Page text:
The only thing better than sitting back in your lawn chair and cracking a beer while grooving to the tunes of some of your favorite artists is doing it all for free. Every year, thousands of music festivals happen across the country – some lasting over a week and tickets costing up to $500 per person for general admission. And that doesn’t include food, drink, or accommodations! So if your festival budget is looking a little slim this year, check out ones of these amazing annual free music festivals in the United States.
Hardly Strictly Bluegrass – San Francisco, California
This festival is often held in October at Golden Gate Park with views of the bridge in SF. The first HSB festival was held in 2001 and was originally called “Strictly Bluegrass” until the festival expanded to include other genres and changed the name accordingly. Returning artists include Hazel Dickens, Emmylou Harris, Earl Scruggs, Moonalice, and Dry Branch Fire Squad. The festival runs for three days, and was started by millionaire philanthropist Warren Hellman because “What the hell is money for if it isn’t for something like that?” Hellman’s goal for the festival was to bring quality music acts to audiences for free, without bombarding them with too much signage or making it too commercial. His efforts have been a huge success, and the spirit of the festival continues despite his death in 2011. The festival draws an estimated 750,000 people to San Francisco each year.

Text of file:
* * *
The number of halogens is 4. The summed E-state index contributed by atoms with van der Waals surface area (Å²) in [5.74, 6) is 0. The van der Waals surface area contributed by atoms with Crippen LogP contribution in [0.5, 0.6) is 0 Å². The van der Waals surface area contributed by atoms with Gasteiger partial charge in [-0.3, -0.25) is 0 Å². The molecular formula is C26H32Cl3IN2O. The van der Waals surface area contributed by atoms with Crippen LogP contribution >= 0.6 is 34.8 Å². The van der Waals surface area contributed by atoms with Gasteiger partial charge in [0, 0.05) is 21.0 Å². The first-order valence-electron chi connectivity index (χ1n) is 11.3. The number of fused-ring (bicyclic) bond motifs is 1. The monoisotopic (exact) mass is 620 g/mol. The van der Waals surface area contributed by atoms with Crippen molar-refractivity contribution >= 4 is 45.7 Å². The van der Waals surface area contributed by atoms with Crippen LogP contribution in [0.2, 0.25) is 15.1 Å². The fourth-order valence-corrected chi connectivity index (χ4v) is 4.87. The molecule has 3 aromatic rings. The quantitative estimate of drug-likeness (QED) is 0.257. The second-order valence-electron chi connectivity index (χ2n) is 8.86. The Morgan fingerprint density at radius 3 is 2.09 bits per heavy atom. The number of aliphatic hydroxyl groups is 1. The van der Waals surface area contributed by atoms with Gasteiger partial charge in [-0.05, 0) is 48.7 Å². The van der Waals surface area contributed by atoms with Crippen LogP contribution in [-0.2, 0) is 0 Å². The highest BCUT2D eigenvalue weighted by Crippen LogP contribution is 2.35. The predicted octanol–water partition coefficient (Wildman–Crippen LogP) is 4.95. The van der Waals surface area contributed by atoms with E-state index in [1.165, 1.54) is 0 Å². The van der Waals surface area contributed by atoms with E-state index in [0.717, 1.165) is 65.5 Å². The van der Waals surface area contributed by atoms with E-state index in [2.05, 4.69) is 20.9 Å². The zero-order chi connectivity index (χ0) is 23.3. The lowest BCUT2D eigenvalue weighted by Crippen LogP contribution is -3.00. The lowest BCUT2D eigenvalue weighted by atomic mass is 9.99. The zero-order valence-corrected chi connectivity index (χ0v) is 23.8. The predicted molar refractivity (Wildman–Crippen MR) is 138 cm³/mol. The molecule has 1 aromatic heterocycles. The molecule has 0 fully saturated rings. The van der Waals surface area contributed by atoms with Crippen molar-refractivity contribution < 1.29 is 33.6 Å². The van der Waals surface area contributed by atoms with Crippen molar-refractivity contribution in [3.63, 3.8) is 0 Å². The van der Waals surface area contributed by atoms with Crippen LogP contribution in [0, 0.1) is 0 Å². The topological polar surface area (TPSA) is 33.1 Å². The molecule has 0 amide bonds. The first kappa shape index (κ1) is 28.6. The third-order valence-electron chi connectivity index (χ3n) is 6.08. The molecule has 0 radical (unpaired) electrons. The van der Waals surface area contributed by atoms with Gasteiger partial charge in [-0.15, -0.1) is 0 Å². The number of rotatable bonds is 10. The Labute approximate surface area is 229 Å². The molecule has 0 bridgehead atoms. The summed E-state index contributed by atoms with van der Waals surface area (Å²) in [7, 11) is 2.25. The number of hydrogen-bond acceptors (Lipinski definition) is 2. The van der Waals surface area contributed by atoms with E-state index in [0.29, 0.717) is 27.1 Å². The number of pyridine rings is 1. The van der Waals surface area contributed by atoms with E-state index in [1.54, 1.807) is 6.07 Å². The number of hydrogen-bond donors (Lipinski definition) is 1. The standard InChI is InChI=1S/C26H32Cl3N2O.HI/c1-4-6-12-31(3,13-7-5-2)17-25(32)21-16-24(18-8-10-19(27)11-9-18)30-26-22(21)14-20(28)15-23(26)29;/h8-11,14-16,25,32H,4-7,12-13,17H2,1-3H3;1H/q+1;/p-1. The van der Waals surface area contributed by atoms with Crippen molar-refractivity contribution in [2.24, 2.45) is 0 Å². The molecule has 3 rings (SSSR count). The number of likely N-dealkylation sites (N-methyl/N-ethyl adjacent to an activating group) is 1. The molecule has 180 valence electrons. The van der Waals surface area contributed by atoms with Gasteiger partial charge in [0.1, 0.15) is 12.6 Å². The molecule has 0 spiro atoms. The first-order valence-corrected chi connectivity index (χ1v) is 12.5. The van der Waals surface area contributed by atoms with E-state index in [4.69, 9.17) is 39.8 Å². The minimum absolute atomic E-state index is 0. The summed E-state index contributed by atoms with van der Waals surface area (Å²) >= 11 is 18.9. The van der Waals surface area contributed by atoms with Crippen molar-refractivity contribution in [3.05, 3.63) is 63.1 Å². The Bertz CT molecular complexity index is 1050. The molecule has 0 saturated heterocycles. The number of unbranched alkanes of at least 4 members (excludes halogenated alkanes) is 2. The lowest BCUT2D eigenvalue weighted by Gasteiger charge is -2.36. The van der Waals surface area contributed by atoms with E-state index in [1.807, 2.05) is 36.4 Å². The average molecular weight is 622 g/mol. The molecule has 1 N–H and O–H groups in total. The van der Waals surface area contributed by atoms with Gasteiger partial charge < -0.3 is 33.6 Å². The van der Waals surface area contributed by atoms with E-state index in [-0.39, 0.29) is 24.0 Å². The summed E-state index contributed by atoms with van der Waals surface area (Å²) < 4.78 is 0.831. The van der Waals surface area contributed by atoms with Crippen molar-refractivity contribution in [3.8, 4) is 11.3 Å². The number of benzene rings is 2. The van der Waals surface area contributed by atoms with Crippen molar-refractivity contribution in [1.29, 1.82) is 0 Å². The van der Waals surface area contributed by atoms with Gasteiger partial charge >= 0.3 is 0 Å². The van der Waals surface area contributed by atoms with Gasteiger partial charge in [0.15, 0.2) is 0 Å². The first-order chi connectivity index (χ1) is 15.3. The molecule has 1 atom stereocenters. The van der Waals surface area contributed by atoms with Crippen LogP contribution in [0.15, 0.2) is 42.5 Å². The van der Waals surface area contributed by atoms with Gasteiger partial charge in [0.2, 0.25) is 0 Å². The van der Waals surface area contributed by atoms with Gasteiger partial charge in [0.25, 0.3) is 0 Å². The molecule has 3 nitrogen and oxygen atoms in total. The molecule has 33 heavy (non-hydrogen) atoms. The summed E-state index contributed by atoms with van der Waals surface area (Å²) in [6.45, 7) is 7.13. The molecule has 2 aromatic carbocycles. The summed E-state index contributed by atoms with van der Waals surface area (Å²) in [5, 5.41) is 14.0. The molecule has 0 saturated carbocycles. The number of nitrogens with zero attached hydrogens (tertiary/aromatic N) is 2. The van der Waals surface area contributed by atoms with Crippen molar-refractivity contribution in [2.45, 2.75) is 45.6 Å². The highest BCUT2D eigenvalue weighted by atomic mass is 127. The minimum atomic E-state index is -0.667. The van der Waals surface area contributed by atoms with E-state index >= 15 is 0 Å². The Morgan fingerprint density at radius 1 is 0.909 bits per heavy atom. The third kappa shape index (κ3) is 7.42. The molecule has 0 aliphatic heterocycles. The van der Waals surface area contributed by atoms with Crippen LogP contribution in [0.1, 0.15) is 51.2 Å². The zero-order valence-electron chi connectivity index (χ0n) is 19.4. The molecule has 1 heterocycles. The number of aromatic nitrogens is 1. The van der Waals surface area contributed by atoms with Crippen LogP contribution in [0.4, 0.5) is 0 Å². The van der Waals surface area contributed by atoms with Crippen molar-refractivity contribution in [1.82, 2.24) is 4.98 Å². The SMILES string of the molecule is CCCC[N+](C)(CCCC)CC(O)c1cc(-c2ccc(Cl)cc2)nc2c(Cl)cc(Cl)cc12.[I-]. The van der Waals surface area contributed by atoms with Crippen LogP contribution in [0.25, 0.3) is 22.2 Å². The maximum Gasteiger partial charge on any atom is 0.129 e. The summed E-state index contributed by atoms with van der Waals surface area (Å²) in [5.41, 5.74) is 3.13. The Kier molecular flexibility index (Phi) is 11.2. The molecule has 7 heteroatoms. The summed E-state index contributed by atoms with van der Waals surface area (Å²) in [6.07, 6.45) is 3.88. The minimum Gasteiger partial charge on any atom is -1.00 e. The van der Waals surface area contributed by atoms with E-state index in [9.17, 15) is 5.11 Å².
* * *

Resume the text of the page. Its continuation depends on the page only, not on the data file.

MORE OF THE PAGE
ComFest – Columbus, Ohio